Yesterday, I sat on the bed in a the urgent care clinic waiting for the doctor to come in and look at my 'ross' (a cyst on my lower back that became infected....Sean and I nicknamed it Ross because of an episode of Friends...) Anyhow, at the beginning of April I went to urgent care to have the infection drained and they've been packing the wound ever since. It was a big hole.
I'm getting off topic here...so as I sit on the bed I'm listening to the receptionist check in another patient. She swipes his health card, confirms his name and then asks his address, phone number and family doctor's name.
He doesn't have a family doctor.
This in itself, is not unusual. Over 1 million people in the province of Ontario don't have a family doctor. Why? Well, there just aren't enough of them. They leave. They go to other provinces. They go to the US. They go to less populated communities because they'll receive a premium to practice there. I'm one of the lucky ones, I do have a family doctor...but because of the shortage he's got so many patients that getting a same week appointment is impossible. I'm at least two weeks waiting to see him for anything (unless it's urgent...more on that later) It's why I went to the urgent care clinic when my ross became infected. I knew I couldn't wait two weeks to see my own doctor.
Now, in the past, I'd hear that a million Ontarians didn't have a family doctor and I'd think, meh, it's no big deal. There are numerous walk in clinics, urgent care clinics, community health clinics and even the emergency room, so despite not having a family doctor, no one will ever go without health care.
But then I think back. I think to May 27th 2011. When I found The Lump. It was a Friday night. I went to the (same) urgent care clinic because my doctor doesn't do weekends. The doctor found the lump, with guidance, and arranged for me to have a mammogram and see a surgeon. My mammogram was scheduled for just a few days later but the surgeon appointment was scheduled for early August.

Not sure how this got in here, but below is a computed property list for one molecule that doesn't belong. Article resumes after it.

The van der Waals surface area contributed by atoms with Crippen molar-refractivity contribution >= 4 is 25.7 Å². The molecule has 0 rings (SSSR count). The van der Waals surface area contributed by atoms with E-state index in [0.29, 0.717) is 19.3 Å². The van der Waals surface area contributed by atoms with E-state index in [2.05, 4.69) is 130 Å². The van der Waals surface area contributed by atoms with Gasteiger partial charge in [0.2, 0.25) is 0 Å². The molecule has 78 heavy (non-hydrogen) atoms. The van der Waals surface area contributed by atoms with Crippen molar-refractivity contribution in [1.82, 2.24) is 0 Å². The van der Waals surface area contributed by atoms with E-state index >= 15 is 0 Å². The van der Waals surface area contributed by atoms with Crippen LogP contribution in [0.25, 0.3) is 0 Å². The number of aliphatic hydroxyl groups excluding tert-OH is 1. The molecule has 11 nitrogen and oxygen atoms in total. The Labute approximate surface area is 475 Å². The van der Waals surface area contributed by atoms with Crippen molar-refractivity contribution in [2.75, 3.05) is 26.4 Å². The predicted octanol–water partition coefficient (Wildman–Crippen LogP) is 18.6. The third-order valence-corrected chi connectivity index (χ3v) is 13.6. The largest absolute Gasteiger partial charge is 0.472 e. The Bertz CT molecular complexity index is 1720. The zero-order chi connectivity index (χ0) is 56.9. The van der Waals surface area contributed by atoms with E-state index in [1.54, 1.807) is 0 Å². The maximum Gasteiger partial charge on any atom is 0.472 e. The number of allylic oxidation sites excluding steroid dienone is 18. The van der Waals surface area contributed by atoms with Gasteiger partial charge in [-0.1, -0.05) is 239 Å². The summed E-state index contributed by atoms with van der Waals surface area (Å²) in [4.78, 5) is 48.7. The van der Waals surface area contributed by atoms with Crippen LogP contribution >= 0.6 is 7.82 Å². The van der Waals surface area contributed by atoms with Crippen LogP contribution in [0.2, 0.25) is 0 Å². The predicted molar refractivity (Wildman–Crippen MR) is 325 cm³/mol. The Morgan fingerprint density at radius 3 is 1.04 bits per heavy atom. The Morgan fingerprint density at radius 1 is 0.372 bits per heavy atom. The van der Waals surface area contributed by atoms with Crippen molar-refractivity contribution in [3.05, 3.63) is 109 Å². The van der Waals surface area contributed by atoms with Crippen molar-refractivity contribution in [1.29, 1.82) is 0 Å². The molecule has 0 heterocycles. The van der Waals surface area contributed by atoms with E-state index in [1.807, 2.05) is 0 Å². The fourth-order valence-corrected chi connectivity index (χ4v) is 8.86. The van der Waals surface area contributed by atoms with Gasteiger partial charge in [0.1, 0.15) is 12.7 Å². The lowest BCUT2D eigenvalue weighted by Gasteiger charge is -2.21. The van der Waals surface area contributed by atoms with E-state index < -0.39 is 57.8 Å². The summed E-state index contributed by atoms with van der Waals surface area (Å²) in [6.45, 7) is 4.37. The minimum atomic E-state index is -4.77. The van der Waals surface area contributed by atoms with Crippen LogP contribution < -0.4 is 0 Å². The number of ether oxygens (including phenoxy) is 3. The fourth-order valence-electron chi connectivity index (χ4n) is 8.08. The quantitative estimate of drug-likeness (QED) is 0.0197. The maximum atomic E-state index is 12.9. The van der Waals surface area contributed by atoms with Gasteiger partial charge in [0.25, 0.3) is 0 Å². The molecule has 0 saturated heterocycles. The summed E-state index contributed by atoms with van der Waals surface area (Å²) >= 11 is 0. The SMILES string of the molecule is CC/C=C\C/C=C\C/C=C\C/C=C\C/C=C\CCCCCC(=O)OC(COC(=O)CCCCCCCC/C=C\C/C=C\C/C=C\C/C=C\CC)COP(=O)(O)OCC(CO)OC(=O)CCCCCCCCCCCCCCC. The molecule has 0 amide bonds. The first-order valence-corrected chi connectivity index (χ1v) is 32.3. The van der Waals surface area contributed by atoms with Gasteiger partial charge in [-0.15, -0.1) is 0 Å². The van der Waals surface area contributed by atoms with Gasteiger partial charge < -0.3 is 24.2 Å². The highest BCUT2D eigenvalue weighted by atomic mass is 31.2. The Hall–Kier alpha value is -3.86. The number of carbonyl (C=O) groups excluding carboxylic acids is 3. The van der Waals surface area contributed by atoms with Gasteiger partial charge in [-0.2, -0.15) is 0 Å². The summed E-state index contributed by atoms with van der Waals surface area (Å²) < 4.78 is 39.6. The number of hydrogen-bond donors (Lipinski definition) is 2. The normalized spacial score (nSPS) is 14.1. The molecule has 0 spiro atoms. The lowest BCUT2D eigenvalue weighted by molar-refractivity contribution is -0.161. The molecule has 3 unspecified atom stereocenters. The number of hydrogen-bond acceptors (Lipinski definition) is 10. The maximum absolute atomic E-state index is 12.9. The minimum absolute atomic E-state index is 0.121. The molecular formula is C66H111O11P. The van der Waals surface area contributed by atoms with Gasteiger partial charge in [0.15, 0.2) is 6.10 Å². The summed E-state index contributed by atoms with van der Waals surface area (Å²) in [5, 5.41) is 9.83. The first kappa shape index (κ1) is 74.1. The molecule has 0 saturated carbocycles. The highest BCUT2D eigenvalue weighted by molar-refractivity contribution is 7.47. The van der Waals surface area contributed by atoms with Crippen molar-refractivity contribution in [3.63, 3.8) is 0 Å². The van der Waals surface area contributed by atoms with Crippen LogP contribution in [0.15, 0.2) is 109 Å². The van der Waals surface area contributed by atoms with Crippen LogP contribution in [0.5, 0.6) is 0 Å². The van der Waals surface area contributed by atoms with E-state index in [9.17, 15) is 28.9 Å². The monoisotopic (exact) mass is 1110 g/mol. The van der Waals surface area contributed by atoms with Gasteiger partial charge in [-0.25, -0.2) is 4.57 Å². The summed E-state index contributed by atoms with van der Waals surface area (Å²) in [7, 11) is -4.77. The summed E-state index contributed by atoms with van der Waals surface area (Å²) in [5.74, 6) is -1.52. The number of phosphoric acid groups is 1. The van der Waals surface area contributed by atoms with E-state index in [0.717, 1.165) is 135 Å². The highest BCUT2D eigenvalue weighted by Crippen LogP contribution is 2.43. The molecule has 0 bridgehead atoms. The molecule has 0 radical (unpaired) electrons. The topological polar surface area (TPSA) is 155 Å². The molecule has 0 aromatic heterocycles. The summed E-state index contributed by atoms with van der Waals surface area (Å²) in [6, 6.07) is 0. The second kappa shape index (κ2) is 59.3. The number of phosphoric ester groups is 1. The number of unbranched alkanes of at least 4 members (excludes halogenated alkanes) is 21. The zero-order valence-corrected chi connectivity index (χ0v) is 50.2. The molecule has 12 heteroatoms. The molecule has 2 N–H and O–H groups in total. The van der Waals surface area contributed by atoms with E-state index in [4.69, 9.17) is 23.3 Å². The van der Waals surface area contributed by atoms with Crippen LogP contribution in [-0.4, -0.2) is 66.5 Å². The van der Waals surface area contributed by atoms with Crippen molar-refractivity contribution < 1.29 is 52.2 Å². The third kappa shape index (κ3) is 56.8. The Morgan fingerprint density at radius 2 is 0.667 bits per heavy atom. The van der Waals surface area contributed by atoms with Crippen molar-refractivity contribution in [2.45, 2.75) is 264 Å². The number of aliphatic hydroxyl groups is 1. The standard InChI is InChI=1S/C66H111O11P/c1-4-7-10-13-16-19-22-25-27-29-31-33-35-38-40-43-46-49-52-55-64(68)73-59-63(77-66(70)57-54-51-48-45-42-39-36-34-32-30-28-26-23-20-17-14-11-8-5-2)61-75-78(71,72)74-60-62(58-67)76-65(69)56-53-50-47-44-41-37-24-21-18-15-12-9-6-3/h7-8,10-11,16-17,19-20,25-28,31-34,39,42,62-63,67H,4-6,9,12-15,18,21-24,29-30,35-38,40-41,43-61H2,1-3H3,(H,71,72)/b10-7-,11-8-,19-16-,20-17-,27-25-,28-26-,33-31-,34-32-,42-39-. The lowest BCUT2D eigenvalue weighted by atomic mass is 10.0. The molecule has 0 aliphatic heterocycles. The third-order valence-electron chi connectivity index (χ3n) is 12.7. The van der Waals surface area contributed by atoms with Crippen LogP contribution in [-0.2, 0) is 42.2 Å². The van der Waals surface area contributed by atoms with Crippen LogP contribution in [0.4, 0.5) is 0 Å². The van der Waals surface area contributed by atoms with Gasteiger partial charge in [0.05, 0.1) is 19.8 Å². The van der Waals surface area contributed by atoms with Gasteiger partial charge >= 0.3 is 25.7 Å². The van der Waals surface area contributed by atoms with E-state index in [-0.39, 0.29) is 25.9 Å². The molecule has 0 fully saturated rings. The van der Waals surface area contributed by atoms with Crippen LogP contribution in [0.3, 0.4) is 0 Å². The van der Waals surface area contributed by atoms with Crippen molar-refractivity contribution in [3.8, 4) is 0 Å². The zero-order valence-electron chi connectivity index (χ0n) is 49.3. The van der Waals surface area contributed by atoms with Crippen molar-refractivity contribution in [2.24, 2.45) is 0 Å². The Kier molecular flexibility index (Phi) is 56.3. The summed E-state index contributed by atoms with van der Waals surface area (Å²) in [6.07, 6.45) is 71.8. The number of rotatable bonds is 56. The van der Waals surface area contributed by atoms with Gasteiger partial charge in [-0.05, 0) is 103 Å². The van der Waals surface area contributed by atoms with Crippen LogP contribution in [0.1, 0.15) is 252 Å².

Efficient? Not as much as one would hope for.
On the 30th, I called my family doctor and broke down on the phone to the receptionist saying I couldn't wait a two weeks to see him, that I'd found a lump. I was in his office 2 hours later.
He had me in to see my oncologist in a matter of weeks. And from there, a new surgeon. I had a diagnosis roughly 7 weeks later.
7 weeks is not outstanding by any means. I probably could have been done faster. It should have been done faster. Waiting 2 weeks for pathology when it could be back within 3 days is not efficient.
But here's the thing. I got a diagnosis in 7 weeks because I have a family doctor.
Had I not had a family doctor who knew me, knew me well, knew my medical history and all that goes with it I would have waited the 10 weeks just to see the surgeon for a consultation. Then I would have waited for the surgery. Then I would have waited 2 weeks for the pathology. My diagnosis would have come roughly around the time I was being wheeled in for my mastectomy.
The delay in a diagnosis could have been catastrophic. How much would my cancer have grown in that extra 14 or so weeks? It was an aggressive cancer. It's very possible that had I not had a family doctor who moved me through the system faster that my diagnosis would have been a stage 4 by the time I got it. And that rather than sitting here now and pondering this I'd be pondering my death.
But, as it stands, I'm one of the lucky ones. I have a family doctor.
Our medical system is fantastic. It has it's problem, sure, but every single doctor and nurse I've ever come across has been fantastic, dedicated and professional. I'm by no means knocking the doctor I saw in the urgent care clinic. He did his job. The problem is the system. The problem is the lack of family doctors available for us, the patients, to build that relationship with so that when you go to them with a medical concern they know when it's necessary to fast track you through the system or to push their colleagues to make a space in their schedule to get you in sooner....so that they know when it's life or death.
I'm one of the lucky ones. I have a family doctor.
I fear for those who don't.